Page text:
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Deficit Schlock: Why Rep. Paul Ryan is Putting Medicare on the Chopping Block

As my colleague Marion Maneker notes, Rep. Paul Ryan wants to "deal with Medicare" in seeking to lower the federal deficit. And how would the Wisconsin Republican deal with a government healthcare programs like Medicare? By privatizing it.

Under his proposal, which Ryan developed with former White House budget director Alice Rivlin, people who turn 65 in 2021 or later wouldn't sign up for Medicare. Instead, they'd get a voucher that would be used to buy private health insurance.

That would likely result in voucher recipients having to get less extensive coverage or pay higher premiums than is currently offered under Medicare, according to a CBO analysis of the plan. That's because Ryan and Rivlin would wring most of the costs out of the program by having the federal government cut payments for enrollees. Future participants could expect higher premiums because private health plans are generally more expensive than Medicare.

Ryan also wants to deal with Medicaid, the government health program for low-income people, but in a different way. Starting in 2013, the federal portion of all Medicaid payments would be handed over to the states to allocate as they see fit. Federal payments for the program also would be reduced. That means the states -- most of which are broke and desperately seeking ways to trim their budgets -- would either have to skimp on coverage or pick up a larger share of the costs. I suspect I know which option they would choose.

However moderate Ryan may sound, in other words, his ideas for reforming these mandatory spending programs are alarmingly radical. They amount to a snuff job on two of this country's most important -- and successful -- government programs. Because while experts across the political spectrum agree that Medicare needs fixing, only those with a deep ideological animus toward such entitlements favor handing it over to the very private insurers that are largely to blame for the soaring cost of health care. As analysts at the Center for Budget and Policy Priorities, a Washington think-tank, write:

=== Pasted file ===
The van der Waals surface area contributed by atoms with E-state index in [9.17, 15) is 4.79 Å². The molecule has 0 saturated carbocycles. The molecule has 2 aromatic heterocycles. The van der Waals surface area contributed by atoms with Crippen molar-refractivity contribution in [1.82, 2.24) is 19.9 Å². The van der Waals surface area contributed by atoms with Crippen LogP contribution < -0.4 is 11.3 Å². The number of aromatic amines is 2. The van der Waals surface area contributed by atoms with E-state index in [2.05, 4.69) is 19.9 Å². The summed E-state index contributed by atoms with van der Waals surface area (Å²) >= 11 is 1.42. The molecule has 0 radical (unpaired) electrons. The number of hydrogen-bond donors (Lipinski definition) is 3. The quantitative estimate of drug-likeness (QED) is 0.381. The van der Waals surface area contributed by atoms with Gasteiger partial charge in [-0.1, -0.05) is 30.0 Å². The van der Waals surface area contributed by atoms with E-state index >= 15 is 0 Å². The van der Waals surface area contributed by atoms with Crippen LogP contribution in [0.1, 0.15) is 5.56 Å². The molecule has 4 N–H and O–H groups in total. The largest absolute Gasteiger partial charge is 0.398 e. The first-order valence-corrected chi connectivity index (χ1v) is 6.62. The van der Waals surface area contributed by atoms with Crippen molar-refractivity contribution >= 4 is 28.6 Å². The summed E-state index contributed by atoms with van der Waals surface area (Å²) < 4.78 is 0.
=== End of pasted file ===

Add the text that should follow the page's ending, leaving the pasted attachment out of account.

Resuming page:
Targeting federal health spending without similarly controlling private health spending would harm those who are the most vulnerable. Growth in health care costs is not driven by factors that are unique to Medicare and other federal health programs. To the contrary, for 30 years, per-beneficiary spending in Medicare and Medicaid has grown at rates nearly identical to those for the overall health care system.
Besides, there's no reason to think Ryan's plan would be any more effective in controlling Medicare costs than what the Obama administration has already set up under the Affordable Care Act passed in March. The law ensures that growth in Medicare spending will slow if it exceeds targeted levels. Longer term, it also would limit growth in Medicare spending per recipient to the rate of GDP growth plus one percentage point.

Some in the media appear to think Ryan's proposals are novel. They're not. His goal of crippling Medicare is perfectly in synch with the principles former House Speaker Newt Gingrich laid out in 1994 in the GOP's "Contract with America." Here's what the Georgia Republican had to say about Medicare in early 1995 one day after assuming the congressional post, according to an article at the time in Health Alliance Alert (no public link):

We need to transform Medicare into another system.
Or, in short, "deal" with the program. The messenger changes, but the message remains the same. Indeed, the current fear-mongering about deficits is akin to the "Harry and Lousie" ads that Republicans used at the time to torpedo health care reform. Like Gingrich, Ryan's ersatz attacks on spending are a front for his real foe -- government itself. After all, if Ryan really wanted to take a bite out of the nation's spiraling deficit, he wouldn't support extending the Bush-era tax cuts to the wealthiest one percent of U.S. households.

There's just one problem -- one that's almost certain to sink any effort to privatize Medicare, not to mention halt deficit hawks in their tracks. As Marion points out, the large majority of Americans oppose cutting programs such as Medicare, Medicaid and Social Security to shrink the deficit.

Presumably that's because, unlike Ryan, millions of Americans can't afford it right now. Unemployment hovers around double-digits, real income is falling and any wealth related to owning a home has long since vaporized. Also unlike Ryan, it seems, most people don't labor under the delusion that reducing the deficit requires reducing government.

A final point. As you consider proposals to hack away at Medicare and other entitlements, it's important to keep in mind who, exactly, would be affected. The average Medicare recipient is already poor and spends much of their income on paying for health care. Curbing Social Security benefits, as the Simpson-Bowles and Rivlin-Domenici plans advocate, would make any reduction in Medicare benefits even harder for such people to tolerate. Notes the CBPP:

This has been the missing element in the entitlement/deficit reduction debate: Warren Buffet is not the typical Medicare beneficiary. Instead the prototype is an older woman with multiple chronic illnesses living on an income of less than $25,000 who spends more than 15 percent of her income on health care. It is the people on these programs and the realities of their lives that have been left out of the discussion.
No doubt Ryan would agree.

Thumbnail from Wikimedia Commons, CC 2.0; interior image from Flickr user


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